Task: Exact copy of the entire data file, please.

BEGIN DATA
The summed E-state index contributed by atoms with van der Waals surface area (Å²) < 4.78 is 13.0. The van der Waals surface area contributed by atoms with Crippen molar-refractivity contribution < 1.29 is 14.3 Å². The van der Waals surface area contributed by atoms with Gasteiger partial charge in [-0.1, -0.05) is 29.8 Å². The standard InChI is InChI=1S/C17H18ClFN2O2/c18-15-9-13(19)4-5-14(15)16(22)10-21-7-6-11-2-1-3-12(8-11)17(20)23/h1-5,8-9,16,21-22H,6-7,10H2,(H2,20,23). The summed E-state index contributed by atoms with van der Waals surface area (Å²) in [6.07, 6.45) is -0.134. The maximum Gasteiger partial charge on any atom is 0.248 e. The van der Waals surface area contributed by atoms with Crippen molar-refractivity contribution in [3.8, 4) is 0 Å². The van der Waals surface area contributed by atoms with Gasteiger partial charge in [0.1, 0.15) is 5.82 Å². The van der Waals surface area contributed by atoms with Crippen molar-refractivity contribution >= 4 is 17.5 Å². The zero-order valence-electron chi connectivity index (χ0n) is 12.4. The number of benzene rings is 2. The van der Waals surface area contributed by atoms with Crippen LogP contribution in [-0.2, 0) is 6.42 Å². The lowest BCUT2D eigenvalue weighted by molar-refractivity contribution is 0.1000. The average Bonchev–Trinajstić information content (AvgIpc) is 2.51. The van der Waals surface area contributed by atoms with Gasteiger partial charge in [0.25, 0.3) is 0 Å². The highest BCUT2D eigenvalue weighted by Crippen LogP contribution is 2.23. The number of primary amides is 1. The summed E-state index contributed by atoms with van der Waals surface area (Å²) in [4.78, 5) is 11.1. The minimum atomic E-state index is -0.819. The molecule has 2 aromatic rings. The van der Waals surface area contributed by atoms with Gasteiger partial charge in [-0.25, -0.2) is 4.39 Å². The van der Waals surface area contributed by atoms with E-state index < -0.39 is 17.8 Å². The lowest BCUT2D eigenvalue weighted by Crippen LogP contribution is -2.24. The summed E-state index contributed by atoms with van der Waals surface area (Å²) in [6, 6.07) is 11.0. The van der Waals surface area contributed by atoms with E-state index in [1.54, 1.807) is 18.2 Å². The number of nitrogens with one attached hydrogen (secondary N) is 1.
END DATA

The summed E-state index contributed by atoms with van der Waals surface area (Å²) < 4.78 is 13.0. The van der Waals surface area contributed by atoms with Crippen molar-refractivity contribution < 1.29 is 14.3 Å². The van der Waals surface area contributed by atoms with Gasteiger partial charge in [-0.1, -0.05) is 29.8 Å². The standard InChI is InChI=1S/C17H18ClFN2O2/c18-15-9-13(19)4-5-14(15)16(22)10-21-7-6-11-2-1-3-12(8-11)17(20)23/h1-5,8-9,16,21-22H,6-7,10H2,(H2,20,23). The summed E-state index contributed by atoms with van der Waals surface area (Å²) in [6.07, 6.45) is -0.134. The maximum Gasteiger partial charge on any atom is 0.248 e. The van der Waals surface area contributed by atoms with Crippen molar-refractivity contribution in [3.8, 4) is 0 Å². The van der Waals surface area contributed by atoms with Gasteiger partial charge in [0.1, 0.15) is 5.82 Å². The van der Waals surface area contributed by atoms with Crippen molar-refractivity contribution >= 4 is 17.5 Å². The zero-order valence-electron chi connectivity index (χ0n) is 12.4. The number of benzene rings is 2. The van der Waals surface area contributed by atoms with Crippen LogP contribution in [-0.2, 0) is 6.42 Å². The lowest BCUT2D eigenvalue weighted by molar-refractivity contribution is 0.1000. The average Bonchev–Trinajstić information content (AvgIpc) is 2.51. The van der Waals surface area contributed by atoms with Gasteiger partial charge in [0.25, 0.3) is 0 Å². The highest BCUT2D eigenvalue weighted by Crippen LogP contribution is 2.23. The number of primary amides is 1. The summed E-state index contributed by atoms with van der Waals surface area (Å²) in [4.78, 5) is 11.1. The minimum atomic E-state index is -0.819. The molecule has 2 aromatic rings. The van der Waals surface area contributed by atoms with Gasteiger partial charge in [-0.25, -0.2) is 4.39 Å². The van der Waals surface area contributed by atoms with E-state index < -0.39 is 17.8 Å². The lowest BCUT2D eigenvalue weighted by Crippen LogP contribution is -2.24. The summed E-state index contributed by atoms with van der Waals surface area (Å²) in [6, 6.07) is 11.0. The van der Waals surface area contributed by atoms with E-state index in [1.54, 1.807) is 18.2 Å². The number of nitrogens with one attached hydrogen (secondary N) is 1.